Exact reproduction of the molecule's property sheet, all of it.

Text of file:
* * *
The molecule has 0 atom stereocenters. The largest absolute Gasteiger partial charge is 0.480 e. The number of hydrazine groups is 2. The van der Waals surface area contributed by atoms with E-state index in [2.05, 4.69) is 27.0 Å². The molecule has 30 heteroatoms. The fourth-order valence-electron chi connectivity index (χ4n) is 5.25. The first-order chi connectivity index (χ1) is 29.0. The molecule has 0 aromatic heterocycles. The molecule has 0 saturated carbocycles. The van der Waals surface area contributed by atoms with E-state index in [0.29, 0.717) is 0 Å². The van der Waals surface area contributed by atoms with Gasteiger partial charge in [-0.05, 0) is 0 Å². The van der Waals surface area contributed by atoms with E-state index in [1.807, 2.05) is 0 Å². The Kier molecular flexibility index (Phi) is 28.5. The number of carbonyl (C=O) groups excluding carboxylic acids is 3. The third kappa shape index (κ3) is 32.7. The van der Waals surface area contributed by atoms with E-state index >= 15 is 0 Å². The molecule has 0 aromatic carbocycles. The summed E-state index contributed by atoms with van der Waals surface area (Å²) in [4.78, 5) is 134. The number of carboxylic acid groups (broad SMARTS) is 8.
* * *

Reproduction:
The molecule has 0 atom stereocenters. The largest absolute Gasteiger partial charge is 0.480 e. The number of hydrazine groups is 2. The van der Waals surface area contributed by atoms with E-state index in [2.05, 4.69) is 27.0 Å². The molecule has 30 heteroatoms. The fourth-order valence-electron chi connectivity index (χ4n) is 5.25. The first-order chi connectivity index (χ1) is 29.0. The molecule has 0 aromatic heterocycles. The molecule has 0 saturated carbocycles. The van der Waals surface area contributed by atoms with E-state index in [0.29, 0.717) is 0 Å². The van der Waals surface area contributed by atoms with Gasteiger partial charge in [-0.05, 0) is 0 Å². The van der Waals surface area contributed by atoms with E-state index in [1.807, 2.05) is 0 Å². The Kier molecular flexibility index (Phi) is 28.5. The number of carbonyl (C=O) groups excluding carboxylic acids is 3. The third kappa shape index (κ3) is 32.7. The van der Waals surface area contributed by atoms with E-state index >= 15 is 0 Å². The molecule has 0 aromatic carbocycles. The summed E-state index contributed by atoms with van der Waals surface area (Å²) in [4.78, 5) is 134. The number of carboxylic acid groups (broad SMARTS) is 8.